I reunited with my mountain bike. I loved riding around in Peterborough, NH, and getting some exercise to boot. The bike had been in storage for, I don’t know, 10 years? Back in the city, I’ve been riding it regularly in Central Park and along the Westside path. One of these days you may see me huffing and pedaling past you on the street.
I reunited with yoga. God bless the Harlem Yoga Studio.
I taught a fantastic summer fiction workshop. The students were fantastic, that is. Summer is especially fun, because you tend to get a very diverse group – age, life experience, literary interests. We had more males than females – unheard of! We had gritty sex-and-drugs stories, 19th century-esque novels of manners, experimental collage prose, YA fantasy, science fiction. We had someone Skype in from Peru. We read George Eliot and Garcia Marquez. The students dug in and respected each others’ work, even when it was clear that they did not “like” each others’ work. Only in the classroom, I sometimes think (with gratitude) can this kind of fruitful, unlikely-bedfellow magic happen.
I dipped my toe, then my foot, then got waist-deep in an editorial role with The Best New Literary Journal That You Should Know About, i.e. The Common. I blinked, and now I’m an Editor. More on that soon. Issue 04 (print version – a gorgeous thing to behold) forthcoming in October, and the launch of a super-enhanced online magazine component kicking off in mid-September. The Common publishes work that engages/features significantly “a sense of place.” Props to Jen Acker, Founding Editor and colleague extraordinaire, along with editors John Hennessey, Hannah Gersen, Liz Byrne, and Amy Sande-Friedman. Contact me if you have work you’d like to submit, for print or online, fiction or nonfiction.
I continued as a staff writer for The Millions, and to develop the Post-40 Bloomers series there. “Post-40 Bloomers” celebrates One Year! We’ve featured 12 authors whose first major work debuted when they were 40 years of age or older, including Walker Percy, Harriet Doerr, Giuseppe di Lampedusa, Anna Keesey, William Gay, Daniel Orozco, and others. Some exciting things are on the horizon for the series in 2012-13; stay tuned, and do get in touch if you’d like to be involved in said exciting prospects. In addition to the Post-40 series, I wrote an essay on loneliness, and did a Q&A with James Salter.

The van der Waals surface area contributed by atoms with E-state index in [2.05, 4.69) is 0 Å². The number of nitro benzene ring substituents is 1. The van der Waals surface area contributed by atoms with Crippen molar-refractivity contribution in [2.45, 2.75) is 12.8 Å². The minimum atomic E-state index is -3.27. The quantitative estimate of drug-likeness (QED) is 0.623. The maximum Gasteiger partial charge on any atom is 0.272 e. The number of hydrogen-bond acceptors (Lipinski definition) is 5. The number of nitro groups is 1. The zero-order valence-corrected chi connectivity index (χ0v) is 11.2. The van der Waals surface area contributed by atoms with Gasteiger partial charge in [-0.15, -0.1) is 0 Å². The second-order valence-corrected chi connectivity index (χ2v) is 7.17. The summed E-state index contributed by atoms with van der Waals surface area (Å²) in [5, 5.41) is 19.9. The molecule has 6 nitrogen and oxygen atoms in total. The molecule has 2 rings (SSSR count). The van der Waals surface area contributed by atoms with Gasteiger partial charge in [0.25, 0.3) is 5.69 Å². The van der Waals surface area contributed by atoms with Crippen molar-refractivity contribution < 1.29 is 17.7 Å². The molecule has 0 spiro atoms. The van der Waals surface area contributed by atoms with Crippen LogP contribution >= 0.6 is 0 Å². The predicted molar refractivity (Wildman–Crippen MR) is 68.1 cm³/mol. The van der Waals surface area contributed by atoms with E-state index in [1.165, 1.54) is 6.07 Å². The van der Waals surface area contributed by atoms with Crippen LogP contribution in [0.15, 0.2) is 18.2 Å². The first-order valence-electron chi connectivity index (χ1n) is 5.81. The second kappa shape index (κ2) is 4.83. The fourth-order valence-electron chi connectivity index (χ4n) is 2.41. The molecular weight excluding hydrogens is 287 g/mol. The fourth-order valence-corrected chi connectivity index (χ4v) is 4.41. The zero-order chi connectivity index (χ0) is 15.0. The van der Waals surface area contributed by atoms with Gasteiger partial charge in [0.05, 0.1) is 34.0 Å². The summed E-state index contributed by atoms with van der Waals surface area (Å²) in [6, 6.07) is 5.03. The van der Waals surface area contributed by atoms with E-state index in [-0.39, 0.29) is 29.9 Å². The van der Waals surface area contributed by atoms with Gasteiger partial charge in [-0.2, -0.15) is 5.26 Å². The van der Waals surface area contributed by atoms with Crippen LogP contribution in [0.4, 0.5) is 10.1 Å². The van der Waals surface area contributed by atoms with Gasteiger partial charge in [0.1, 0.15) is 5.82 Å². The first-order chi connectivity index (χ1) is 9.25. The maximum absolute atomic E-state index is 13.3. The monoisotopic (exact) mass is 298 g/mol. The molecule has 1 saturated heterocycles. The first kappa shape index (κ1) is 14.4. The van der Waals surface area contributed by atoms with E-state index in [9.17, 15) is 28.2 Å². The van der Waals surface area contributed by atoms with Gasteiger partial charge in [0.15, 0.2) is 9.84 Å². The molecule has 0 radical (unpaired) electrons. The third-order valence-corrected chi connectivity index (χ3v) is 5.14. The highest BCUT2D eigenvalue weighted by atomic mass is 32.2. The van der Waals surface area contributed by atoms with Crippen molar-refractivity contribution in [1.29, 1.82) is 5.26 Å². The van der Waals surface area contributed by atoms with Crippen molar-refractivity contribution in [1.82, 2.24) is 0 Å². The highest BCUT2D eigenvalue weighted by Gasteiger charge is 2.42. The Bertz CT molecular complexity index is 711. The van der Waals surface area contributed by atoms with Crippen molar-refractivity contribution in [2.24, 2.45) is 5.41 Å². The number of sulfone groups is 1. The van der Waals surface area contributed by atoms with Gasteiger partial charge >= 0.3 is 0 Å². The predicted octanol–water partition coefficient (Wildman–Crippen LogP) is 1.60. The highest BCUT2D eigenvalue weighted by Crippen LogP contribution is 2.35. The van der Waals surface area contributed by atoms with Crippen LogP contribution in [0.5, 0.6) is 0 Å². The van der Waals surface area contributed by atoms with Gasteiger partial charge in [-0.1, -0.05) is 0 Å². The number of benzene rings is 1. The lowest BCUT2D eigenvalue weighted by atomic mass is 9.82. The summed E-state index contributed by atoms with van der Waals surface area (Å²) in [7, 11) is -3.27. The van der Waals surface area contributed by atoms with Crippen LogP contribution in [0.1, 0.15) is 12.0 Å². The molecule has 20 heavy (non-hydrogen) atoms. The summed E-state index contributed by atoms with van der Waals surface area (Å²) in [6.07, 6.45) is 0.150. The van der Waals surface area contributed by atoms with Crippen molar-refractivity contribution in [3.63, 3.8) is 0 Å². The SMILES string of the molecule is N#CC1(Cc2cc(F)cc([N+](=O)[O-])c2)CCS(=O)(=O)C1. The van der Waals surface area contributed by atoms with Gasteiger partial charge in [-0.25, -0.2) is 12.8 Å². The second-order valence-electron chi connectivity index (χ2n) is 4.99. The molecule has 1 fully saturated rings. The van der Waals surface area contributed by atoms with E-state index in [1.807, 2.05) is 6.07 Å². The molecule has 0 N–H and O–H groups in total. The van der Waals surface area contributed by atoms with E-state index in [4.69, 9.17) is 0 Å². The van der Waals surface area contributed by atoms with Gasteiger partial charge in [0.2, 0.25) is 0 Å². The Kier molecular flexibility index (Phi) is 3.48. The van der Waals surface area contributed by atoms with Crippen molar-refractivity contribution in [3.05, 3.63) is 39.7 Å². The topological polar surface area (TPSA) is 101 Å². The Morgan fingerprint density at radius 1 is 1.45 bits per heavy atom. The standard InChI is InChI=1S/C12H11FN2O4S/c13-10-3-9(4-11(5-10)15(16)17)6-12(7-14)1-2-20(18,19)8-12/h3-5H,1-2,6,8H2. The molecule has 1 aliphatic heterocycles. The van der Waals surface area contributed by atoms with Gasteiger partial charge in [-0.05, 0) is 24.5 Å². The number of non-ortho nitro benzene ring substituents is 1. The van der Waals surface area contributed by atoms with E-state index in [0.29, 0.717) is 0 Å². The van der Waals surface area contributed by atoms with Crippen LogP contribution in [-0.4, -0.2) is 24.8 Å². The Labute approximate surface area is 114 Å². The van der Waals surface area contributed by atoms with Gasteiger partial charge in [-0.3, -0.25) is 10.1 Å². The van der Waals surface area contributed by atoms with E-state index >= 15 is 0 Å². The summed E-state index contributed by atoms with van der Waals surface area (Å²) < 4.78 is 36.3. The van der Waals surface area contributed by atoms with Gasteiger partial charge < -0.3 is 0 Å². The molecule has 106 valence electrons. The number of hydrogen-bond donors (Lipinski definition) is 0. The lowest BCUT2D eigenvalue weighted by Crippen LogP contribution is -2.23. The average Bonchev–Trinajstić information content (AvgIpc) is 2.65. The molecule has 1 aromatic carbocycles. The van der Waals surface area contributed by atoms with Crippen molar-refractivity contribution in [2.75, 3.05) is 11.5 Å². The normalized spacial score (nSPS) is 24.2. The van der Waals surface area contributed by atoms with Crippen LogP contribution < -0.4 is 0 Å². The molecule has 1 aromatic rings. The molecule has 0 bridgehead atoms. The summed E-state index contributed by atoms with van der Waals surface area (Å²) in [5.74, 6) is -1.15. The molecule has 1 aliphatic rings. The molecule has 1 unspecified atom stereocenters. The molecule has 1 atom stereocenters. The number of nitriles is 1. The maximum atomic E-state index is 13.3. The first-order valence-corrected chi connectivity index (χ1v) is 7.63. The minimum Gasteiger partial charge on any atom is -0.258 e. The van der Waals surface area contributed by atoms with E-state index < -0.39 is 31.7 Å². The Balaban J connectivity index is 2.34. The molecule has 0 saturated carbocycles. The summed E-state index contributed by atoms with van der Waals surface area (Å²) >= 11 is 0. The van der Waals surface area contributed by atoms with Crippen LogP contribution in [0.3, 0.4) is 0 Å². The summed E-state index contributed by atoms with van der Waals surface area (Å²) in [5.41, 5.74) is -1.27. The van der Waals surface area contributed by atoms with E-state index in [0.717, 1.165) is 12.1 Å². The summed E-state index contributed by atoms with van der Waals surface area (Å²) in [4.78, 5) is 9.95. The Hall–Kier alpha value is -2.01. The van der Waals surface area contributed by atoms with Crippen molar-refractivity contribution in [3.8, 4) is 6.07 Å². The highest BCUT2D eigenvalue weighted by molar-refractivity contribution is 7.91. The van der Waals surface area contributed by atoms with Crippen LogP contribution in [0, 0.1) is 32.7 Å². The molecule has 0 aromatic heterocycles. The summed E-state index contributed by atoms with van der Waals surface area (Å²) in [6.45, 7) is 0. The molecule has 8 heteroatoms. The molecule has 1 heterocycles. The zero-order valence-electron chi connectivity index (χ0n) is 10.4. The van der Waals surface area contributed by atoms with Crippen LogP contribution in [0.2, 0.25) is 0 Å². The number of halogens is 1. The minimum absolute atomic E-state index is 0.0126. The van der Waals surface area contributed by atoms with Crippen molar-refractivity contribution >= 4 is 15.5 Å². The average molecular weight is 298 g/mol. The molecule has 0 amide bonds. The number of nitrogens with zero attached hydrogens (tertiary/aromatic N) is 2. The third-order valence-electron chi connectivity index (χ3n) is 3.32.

We went to Berlin. Last year it was Buenos Aires. We continue on our low-cost-of-living-cities tour. In Berlin I discovered that I like beer – good beer – a lot. German Schwarzbier (black lager) especially. We learned about bokashi (for our compost bin) from our friend Shu-lea Cheang, whose multi-media installation on composting opened while we were there (a mail-order bag is on the way!). I ate way too much pork (in a good way). I turned the corner on coffee vs espresso (espresso!). I learned how to hand-roll cigarettes. We saw a lot of great contemporary art – at Documenta13 in Kassel and the many museums in Berlin. I met the lovely, talented writer Madeleine Thien (thanks, Manju, for introducing us), who inspired me in so many ways. Oh, and we did lots of touristy things, too.